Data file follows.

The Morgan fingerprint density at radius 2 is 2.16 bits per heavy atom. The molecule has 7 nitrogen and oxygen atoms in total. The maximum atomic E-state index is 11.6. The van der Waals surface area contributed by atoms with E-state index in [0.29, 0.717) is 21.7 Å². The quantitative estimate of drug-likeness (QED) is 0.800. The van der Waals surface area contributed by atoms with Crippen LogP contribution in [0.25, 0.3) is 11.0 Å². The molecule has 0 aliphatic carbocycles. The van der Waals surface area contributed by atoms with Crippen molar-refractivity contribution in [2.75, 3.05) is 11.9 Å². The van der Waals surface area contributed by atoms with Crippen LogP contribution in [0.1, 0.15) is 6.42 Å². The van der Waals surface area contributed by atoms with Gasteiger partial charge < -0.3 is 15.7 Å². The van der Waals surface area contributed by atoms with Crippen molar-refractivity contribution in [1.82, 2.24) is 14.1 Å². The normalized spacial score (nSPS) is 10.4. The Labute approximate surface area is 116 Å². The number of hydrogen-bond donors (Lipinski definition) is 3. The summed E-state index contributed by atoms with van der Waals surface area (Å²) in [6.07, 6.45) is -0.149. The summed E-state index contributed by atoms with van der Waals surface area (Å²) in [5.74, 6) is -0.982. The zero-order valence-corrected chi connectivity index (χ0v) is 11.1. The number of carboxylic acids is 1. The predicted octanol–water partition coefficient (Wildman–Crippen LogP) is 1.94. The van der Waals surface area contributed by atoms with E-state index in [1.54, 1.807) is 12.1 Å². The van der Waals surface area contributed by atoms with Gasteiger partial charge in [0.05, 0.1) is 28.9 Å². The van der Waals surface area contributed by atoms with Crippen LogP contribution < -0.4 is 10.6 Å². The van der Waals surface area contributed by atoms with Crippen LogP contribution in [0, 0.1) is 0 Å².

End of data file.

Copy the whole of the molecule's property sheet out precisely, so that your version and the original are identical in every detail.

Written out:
The Morgan fingerprint density at radius 2 is 2.16 bits per heavy atom. The molecule has 7 nitrogen and oxygen atoms in total. The maximum atomic E-state index is 11.6. The van der Waals surface area contributed by atoms with E-state index in [0.29, 0.717) is 21.7 Å². The quantitative estimate of drug-likeness (QED) is 0.800. The van der Waals surface area contributed by atoms with Crippen LogP contribution in [0.25, 0.3) is 11.0 Å². The molecule has 0 aliphatic carbocycles. The van der Waals surface area contributed by atoms with Crippen molar-refractivity contribution in [2.75, 3.05) is 11.9 Å². The van der Waals surface area contributed by atoms with Crippen LogP contribution in [0.1, 0.15) is 6.42 Å². The van der Waals surface area contributed by atoms with Gasteiger partial charge < -0.3 is 15.7 Å². The van der Waals surface area contributed by atoms with Crippen molar-refractivity contribution in [1.82, 2.24) is 14.1 Å². The normalized spacial score (nSPS) is 10.4. The Labute approximate surface area is 116 Å². The number of hydrogen-bond donors (Lipinski definition) is 3. The summed E-state index contributed by atoms with van der Waals surface area (Å²) in [6.07, 6.45) is -0.149. The summed E-state index contributed by atoms with van der Waals surface area (Å²) in [5.74, 6) is -0.982. The zero-order valence-corrected chi connectivity index (χ0v) is 11.1. The number of carboxylic acids is 1. The predicted octanol–water partition coefficient (Wildman–Crippen LogP) is 1.94. The van der Waals surface area contributed by atoms with E-state index in [1.54, 1.807) is 12.1 Å². The van der Waals surface area contributed by atoms with Gasteiger partial charge in [0.05, 0.1) is 28.9 Å². The van der Waals surface area contributed by atoms with Crippen LogP contribution < -0.4 is 10.6 Å². The van der Waals surface area contributed by atoms with Crippen LogP contribution in [0, 0.1) is 0 Å².